School of Environment and Sustainability professor and Fulbright Scholar Greg Poelzer envisions a future where communities in northern Saskatchewan have access to sustainable energy to meet their need.
“What few people in Saskatchewan realize or even know is that Saskatchewan has two power grids—a northern grid and a southern grid that are not connected to one another,” said Poelzer. “Moreover the northern grid is built on the Precambrian shield and is not grounded, leading to frequents power outages.”
These frequent power outages are often caused by lightning or winter storms, which can last upwards of 24 hours. In a sustainable future, there would be local generation of energy sources and communities would be on micro-grids that protect them when the northern grid is down.
The vision Poelzer has is not just a pipe dream. He can easily recite a long list of reasons why projects like solar power and biomass—which turns wood waste into power and energy – are not only feasible, but desirable, for all sectors of society. Introducing these methods would help the province move towards its goal of increasing renewable energy use by 50 per cent by 2030; and the federal government would benefit from moving closer to its Paris Climate Agreement goals.
But the needs of northerners are first and foremost in Poelzer’s rationale for renewables, which he sees as a potential way to decrease the disparity in wealth between the provincial north and the rest of Canada.
“You're sitting with this enormous opportunity for economic development for employment, wealth generation in northern communities,” he said.
Luckily, no one needs to reinvent the wheel in finding those energy solutions. Instead, they can look to other jurisdictions and adapt them to the unique needs of Saskatchewan’s North.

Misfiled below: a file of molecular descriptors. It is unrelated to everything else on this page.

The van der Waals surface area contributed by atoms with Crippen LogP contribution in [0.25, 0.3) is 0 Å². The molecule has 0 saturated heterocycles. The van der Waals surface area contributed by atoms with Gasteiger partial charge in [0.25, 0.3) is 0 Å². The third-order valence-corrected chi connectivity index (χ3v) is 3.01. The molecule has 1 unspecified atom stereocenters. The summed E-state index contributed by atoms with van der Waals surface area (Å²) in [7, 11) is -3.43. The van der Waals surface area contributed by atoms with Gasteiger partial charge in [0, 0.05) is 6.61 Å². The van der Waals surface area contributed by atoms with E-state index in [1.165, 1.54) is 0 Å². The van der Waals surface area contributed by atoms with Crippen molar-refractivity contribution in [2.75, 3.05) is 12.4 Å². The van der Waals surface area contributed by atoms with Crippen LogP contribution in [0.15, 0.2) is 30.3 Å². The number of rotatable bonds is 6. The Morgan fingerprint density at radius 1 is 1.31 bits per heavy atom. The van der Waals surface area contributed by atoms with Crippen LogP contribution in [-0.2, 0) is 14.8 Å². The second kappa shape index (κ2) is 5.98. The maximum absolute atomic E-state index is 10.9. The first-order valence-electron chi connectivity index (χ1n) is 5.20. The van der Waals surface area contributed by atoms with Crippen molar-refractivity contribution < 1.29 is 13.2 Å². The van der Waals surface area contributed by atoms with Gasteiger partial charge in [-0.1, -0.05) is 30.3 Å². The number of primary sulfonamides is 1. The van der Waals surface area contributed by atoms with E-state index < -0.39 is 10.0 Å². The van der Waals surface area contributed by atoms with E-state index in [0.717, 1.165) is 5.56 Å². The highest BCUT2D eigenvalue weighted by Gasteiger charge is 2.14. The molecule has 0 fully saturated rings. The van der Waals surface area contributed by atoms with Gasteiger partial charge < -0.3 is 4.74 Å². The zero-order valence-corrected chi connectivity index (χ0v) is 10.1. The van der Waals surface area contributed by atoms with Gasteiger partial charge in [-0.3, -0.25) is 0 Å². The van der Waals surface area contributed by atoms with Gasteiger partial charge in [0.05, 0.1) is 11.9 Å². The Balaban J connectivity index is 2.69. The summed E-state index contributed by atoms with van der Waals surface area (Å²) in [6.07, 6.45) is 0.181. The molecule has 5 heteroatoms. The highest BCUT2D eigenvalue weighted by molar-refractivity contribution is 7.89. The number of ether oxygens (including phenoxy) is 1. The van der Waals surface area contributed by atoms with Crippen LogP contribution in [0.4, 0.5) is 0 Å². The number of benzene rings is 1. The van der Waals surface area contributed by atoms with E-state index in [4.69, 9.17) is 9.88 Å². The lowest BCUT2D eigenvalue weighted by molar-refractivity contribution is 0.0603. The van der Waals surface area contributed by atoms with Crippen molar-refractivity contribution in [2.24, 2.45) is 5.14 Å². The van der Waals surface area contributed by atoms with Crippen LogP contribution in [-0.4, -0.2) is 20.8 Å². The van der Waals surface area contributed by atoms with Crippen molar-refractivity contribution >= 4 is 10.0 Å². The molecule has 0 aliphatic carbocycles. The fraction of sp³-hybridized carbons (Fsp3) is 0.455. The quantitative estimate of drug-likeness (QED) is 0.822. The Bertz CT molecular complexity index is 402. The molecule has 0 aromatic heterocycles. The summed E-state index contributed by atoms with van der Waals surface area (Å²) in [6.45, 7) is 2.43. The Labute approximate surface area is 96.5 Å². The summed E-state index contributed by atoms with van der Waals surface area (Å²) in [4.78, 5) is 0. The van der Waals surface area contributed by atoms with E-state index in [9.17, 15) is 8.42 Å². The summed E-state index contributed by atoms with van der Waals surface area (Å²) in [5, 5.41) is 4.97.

The Netherlands and northern Sweden are 15 to 20 years ahead of Canada in renewable energy deployment, Poelzer said, and he is particularly interested in using Alaska as a guide for northern Saskatchewan because they have similar climates and remote communities.
“Everyone thinks of two things about Alaska: Sarah Palin and oil. [They] don't realize that [Alaska is] actually a world leader in micro-grid deployment and renewable energy deployment in severe weather conditions in off-grid communities that are run and led by Indigenous people,” Poelzer said.
Just last year, Poelzer and a colleague from the University of Alaska’s Centre of Energy and Power went to Deschambault Lake and Pelican Narrows to scope out the most feasible options for renewable energy deployment for Peter Ballantyne Cree Nation.
However, Poelzer knows that buy-in from the communities themselves is the most important element of any potential project. This is why he and others are creating a network of Alaskan, Norwegian, Swedish and Saskatchewan academics that will connect northern Canadian communities to sister communities in those other countries. He emphasizes the importance of partnerships with communities in Saskatchewan.
“We're all treaty peoples and if we're going to be successful as a province, politically, socially, economically, environmentally, we need to walk together and support each other,” he said.
Renewable Energy in Remote and Indigenous Communities
The University of Saskatchewan has established the world's first multi-sectoral partnership of utility and industry, Indigenous communities and academic institutions to tackle the policy challenges and barriers to renewable energy deployment in remote and Indigenous communities.